Stephen is a Curator at the Australian National Maritime Museum. In 2014 he developed the War at Sea - The Navy in WWI exhibition. He was previously responsible for the collection areas of Environment and Industry. In 2015 Stephen developed a display showcasing Australian and Indonesian maritime connections. He has research interests in early colonial Australian history, Pirates and Vikings.
Indonesian sailors in Sydney in 1945 listening to the proclamation of Indonesian independence, recreated for the 1946 film Indonesia Calling by Joris Ivens. National Film and Sound Archive, Australia
This weekend (25-26th February 2017) the President of Indonesia will visit Australia for the first time since being elected in 2014. President Joko Widodo will be talking with the Australian Prime Minister Malcolm Turnbull. Much of the discussion – typical of Australia’s long relationship with its northern neighbour – will undoubtedly be about maritime related affairs. As Indonesia furthers its policy of focusing on maritime development as one of fundamental importance in an archaepeligo of around 18,000 islands, the historical maritime links between the two countries should not be forgotten.
In honour of the President’s visit to Sydney over the weekend, the museum will display an exhibition that explores one of the most significant – and largely forgotten – periods of strong bonds based on maritime links in the two nations histories. The display Black Armada – Australia’s support for Indonesian Independence 1945-1949was developed for the 75th anniversary of independence in August 2015. The exhibition has been on display at the Museum Benteng Vredeburg in Jogjakarta, the ARMA museum in Bali, as well as here in Darling Harbour.
You can read more about this fascinating and important period of Australian links with Indonesia in the museum’s Feature Story.
Worimi man Steve Brereton paddles a nawi in Darling Harbour in 2012. Image: Andrew Frolows/ANMM.
On 26 January the museum has often sailed the HMB Endeavour replica in the Tall Ships Race on Sydney Harbour. This year, Endeavour will not be out, but another important vessel linked to the museum will be involved in the 26 January events.
At 7.30am on Thursday at Barangaroo Reserve a bark canoe – or nawi in the Sydney Aboriginal language – will bring ashore a small fire from the Tribal Warriorvessel. The fire will be lit as part of the WugulOra (One Mob) ceremony that will begin Australia Day events in Sydney by ‘recognising our shared history’. Previously held at the Opera House, WugulOra will be at the new Barangaroo parkland site for the first time this year.
A traditional Aboriginal woven eel trap made by Yvonne Koolmatrie in 1991. The trap is made from a bundle of sedge reed stems coiled with a loop stitch. Yvonne Koolmatrie is from the Ngarrindjeri community in South Australia. Traps such as these were used in conjunction with complex stone arrangements. Reproduced courtesy of Yvonne Koolmatrie ANMM Collection 00015871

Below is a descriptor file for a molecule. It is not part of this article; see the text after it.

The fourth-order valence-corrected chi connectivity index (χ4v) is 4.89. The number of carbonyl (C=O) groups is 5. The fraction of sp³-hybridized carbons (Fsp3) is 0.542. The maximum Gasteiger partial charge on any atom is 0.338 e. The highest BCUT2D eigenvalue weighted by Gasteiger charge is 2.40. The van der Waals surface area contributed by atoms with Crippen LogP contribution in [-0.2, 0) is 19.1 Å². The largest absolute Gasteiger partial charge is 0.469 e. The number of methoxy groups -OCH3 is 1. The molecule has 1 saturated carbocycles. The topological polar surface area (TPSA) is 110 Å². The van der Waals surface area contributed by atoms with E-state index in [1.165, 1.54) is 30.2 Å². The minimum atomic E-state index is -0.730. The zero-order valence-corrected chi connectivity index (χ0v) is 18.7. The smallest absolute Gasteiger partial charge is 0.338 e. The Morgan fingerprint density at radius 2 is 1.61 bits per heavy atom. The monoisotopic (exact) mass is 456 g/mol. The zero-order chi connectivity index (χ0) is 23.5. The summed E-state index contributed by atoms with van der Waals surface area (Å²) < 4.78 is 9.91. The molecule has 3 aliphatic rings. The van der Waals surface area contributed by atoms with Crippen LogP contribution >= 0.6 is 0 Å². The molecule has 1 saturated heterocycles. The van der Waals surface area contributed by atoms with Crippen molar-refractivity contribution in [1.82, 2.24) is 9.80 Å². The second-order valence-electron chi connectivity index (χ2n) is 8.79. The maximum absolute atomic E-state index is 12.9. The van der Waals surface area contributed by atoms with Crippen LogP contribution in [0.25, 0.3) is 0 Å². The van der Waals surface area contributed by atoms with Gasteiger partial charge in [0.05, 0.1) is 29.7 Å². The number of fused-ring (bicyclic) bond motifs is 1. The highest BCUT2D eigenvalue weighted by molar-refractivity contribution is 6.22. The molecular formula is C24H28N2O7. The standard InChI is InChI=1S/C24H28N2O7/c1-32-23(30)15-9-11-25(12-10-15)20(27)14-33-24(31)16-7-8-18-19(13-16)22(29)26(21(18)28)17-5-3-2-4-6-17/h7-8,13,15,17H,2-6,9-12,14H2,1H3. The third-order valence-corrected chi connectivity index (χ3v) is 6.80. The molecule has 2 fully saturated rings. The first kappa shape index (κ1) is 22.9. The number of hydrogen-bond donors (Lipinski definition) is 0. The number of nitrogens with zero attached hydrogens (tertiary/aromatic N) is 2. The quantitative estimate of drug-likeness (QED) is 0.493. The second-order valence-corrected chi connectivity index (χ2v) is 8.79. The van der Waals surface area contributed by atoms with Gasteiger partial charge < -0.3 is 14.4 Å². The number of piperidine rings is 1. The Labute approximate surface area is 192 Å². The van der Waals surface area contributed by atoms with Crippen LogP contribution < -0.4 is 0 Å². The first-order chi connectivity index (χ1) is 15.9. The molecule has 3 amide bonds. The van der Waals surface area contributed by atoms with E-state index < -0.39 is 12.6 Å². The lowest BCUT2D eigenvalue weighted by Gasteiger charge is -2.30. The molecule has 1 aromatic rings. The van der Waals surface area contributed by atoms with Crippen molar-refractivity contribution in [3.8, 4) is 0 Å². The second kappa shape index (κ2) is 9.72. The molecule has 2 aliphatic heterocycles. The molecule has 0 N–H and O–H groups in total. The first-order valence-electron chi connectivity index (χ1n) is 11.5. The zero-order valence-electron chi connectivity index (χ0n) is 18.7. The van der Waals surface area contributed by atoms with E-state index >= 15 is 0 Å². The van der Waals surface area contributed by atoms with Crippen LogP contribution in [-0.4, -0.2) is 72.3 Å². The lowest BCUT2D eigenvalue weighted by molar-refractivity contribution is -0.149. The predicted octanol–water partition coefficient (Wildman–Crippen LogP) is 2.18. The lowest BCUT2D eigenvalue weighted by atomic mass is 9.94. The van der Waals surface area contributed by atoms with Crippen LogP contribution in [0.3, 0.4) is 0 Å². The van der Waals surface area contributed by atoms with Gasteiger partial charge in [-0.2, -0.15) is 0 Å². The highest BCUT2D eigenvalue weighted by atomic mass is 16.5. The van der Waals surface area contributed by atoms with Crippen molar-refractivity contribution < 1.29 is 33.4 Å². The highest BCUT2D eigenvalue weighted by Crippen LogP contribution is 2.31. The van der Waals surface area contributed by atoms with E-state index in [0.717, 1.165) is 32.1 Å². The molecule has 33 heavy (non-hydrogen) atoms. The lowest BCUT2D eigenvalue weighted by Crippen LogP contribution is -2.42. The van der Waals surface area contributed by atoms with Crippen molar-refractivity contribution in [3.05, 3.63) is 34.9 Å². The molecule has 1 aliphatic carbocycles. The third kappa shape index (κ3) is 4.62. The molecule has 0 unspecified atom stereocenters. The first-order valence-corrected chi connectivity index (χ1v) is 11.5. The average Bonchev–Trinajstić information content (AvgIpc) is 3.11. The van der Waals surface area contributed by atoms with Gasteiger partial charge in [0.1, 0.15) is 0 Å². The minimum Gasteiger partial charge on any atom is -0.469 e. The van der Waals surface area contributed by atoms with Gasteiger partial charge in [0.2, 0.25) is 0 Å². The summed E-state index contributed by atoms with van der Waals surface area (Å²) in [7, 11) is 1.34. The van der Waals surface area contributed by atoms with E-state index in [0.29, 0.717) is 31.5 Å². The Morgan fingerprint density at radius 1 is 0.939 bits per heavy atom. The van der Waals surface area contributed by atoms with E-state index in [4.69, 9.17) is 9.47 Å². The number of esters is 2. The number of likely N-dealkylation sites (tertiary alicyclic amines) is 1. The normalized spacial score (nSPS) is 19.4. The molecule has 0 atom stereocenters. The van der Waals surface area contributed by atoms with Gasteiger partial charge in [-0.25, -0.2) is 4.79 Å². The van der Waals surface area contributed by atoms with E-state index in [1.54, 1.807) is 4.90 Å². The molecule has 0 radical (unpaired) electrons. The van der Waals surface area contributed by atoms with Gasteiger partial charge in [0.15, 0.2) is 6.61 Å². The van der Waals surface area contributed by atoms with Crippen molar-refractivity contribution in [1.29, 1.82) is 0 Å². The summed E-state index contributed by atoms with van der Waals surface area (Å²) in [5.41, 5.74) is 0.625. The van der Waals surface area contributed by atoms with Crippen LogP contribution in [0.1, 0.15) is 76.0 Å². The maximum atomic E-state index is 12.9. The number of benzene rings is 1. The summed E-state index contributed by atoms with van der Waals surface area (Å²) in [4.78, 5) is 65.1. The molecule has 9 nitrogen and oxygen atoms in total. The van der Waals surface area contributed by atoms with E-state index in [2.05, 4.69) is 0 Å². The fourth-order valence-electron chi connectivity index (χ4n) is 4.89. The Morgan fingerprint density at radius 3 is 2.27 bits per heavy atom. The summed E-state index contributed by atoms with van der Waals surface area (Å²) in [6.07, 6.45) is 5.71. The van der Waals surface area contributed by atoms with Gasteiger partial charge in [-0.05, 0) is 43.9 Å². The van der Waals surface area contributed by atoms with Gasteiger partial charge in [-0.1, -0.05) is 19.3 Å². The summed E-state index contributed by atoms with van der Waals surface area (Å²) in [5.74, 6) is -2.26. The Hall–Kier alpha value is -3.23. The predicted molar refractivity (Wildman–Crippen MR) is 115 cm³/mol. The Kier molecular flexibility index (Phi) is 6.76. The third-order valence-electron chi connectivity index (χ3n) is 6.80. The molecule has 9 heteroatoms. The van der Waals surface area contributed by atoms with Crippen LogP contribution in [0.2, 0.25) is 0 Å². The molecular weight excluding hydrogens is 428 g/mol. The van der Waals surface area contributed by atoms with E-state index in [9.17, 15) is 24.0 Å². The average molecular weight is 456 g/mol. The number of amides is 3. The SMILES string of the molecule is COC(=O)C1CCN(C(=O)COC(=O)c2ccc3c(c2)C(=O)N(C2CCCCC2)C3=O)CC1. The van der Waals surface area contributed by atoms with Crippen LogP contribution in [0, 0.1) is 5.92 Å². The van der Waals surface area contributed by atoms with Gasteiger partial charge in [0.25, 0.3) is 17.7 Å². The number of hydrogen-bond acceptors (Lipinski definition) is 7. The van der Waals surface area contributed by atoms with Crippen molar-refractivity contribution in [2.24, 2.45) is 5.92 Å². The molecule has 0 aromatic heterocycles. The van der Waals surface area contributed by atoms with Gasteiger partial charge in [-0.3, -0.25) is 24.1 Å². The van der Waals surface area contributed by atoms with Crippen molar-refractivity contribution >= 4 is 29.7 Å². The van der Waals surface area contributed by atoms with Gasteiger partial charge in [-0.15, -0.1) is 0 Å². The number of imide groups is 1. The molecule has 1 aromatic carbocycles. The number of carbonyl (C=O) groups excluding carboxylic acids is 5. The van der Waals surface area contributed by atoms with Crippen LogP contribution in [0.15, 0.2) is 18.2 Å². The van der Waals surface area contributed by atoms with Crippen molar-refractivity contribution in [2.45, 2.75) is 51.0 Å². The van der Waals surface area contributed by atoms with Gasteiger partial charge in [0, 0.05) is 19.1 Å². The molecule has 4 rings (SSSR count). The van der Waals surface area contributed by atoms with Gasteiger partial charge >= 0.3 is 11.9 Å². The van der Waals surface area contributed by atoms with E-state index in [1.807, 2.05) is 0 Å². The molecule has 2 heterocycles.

Traditional owners will find out next month if their push for a 6,000-year-old network of eel traps in south-west Victoria is to be supported for inclusion on the UNESCO World Heritage List. The eel-farms were built by the Gunditjmara people in south west Victoria to manage eels in Lake Condah and nearby Darlot Creek. They are among the earliest surviving examples of aquaculture in the world.
The eel farms cover more than 75 square kilometres and include artificial channels and ponds for separating eels, as well as smoking trees for preserving the eels for export to other parts of Australia. Just to be clear, this industry and the complex of stone arrangements including houses began around 6,000 years ago – before Stonehenge and the Pyramids.
Some of the Tribal Warrior crew practising for the Sydney to Hobart Race. Photo courtesy Daniel Daley.
Aboriginal and Torres Strait Islander peoples have thousands of years of maritime history. More recently, Saltwater people were prominent in early colonial Australian voyages, such as Bungaree, the first Australian to circumnavigate Australia, with Matthew Flinders in 1802-3. Now, a crew from Sydney and south coast New South Wales are attempting to make history as the first Indigenous crew to enter the Sydney to Hobart yacht race.
Balinese Independence hero Ngurah Rai features on the 50000 rupiah bank note
Australians usually go to Bali for the beaches or scuba diving. Some go for the surfing, others to experience Balinese food and culture or see the volcanoes, monkeys, temples and rice fields. Recently, a team from the Australian National Maritime Museum went to Bali for a very different reason – to open an exhibition and lead a seminar on some amazing but largely forgotten shared histories of the two countries.
The Seafarers Memorial Anchors in September 2016. Photograph Andrew Frollows
Since the early 1990s the Maritime Union of Australia (MUA) has held an annual commemoration for World Maritime Day (29 September) at the museum. The union members gather to remember fallen merchant sailors during wartime and the dangerous work of seafarers in the past and present. They march across the Pyrmont Bridge at Darling Harbour and lay wreaths at the two large anchors in front of the museum.
Maritime Union of Australia members march across Pyrmont Bridge to the Seafarers Memorial